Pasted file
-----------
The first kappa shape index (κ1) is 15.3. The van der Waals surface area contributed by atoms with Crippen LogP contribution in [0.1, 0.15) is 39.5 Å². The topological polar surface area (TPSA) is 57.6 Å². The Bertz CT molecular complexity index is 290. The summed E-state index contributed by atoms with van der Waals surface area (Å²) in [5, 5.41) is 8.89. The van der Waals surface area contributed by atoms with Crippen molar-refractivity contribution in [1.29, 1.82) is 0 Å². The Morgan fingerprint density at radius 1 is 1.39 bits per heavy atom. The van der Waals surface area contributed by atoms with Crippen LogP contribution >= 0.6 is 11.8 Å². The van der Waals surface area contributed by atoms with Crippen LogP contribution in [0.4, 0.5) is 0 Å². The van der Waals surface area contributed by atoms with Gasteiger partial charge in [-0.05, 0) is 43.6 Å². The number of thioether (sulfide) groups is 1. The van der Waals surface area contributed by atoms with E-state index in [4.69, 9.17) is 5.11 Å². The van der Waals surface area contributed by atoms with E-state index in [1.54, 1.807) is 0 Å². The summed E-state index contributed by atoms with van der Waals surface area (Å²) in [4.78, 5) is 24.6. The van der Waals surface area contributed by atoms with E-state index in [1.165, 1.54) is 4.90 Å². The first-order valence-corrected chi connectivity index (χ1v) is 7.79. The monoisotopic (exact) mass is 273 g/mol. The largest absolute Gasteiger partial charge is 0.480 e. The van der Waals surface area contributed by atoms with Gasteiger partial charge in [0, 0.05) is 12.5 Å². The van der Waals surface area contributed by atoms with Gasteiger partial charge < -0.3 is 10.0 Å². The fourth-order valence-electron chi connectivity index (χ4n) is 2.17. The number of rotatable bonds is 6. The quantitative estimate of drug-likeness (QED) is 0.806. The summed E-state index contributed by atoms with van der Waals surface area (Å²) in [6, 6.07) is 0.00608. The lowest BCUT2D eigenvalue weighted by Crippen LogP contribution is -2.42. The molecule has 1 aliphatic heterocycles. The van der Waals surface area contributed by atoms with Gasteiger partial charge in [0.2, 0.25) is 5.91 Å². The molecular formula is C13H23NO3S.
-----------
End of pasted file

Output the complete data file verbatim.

The first kappa shape index (κ1) is 15.3. The van der Waals surface area contributed by atoms with Crippen LogP contribution in [0.1, 0.15) is 39.5 Å². The topological polar surface area (TPSA) is 57.6 Å². The Bertz CT molecular complexity index is 290. The summed E-state index contributed by atoms with van der Waals surface area (Å²) in [5, 5.41) is 8.89. The van der Waals surface area contributed by atoms with Crippen molar-refractivity contribution in [1.29, 1.82) is 0 Å². The Morgan fingerprint density at radius 1 is 1.39 bits per heavy atom. The van der Waals surface area contributed by atoms with Crippen LogP contribution >= 0.6 is 11.8 Å². The van der Waals surface area contributed by atoms with Crippen LogP contribution in [0.4, 0.5) is 0 Å². The van der Waals surface area contributed by atoms with Gasteiger partial charge in [-0.05, 0) is 43.6 Å². The number of thioether (sulfide) groups is 1. The van der Waals surface area contributed by atoms with E-state index in [4.69, 9.17) is 5.11 Å². The van der Waals surface area contributed by atoms with E-state index in [1.54, 1.807) is 0 Å². The summed E-state index contributed by atoms with van der Waals surface area (Å²) in [4.78, 5) is 24.6. The van der Waals surface area contributed by atoms with E-state index in [1.165, 1.54) is 4.90 Å². The first-order valence-corrected chi connectivity index (χ1v) is 7.79. The monoisotopic (exact) mass is 273 g/mol. The largest absolute Gasteiger partial charge is 0.480 e. The van der Waals surface area contributed by atoms with Gasteiger partial charge in [0, 0.05) is 12.5 Å². The van der Waals surface area contributed by atoms with Gasteiger partial charge < -0.3 is 10.0 Å². The fourth-order valence-electron chi connectivity index (χ4n) is 2.17. The number of rotatable bonds is 6. The quantitative estimate of drug-likeness (QED) is 0.806. The summed E-state index contributed by atoms with van der Waals surface area (Å²) in [6, 6.07) is 0.00608. The lowest BCUT2D eigenvalue weighted by Crippen LogP contribution is -2.42. The molecule has 1 aliphatic heterocycles. The van der Waals surface area contributed by atoms with Gasteiger partial charge in [0.2, 0.25) is 5.91 Å². The molecular formula is C13H23NO3S.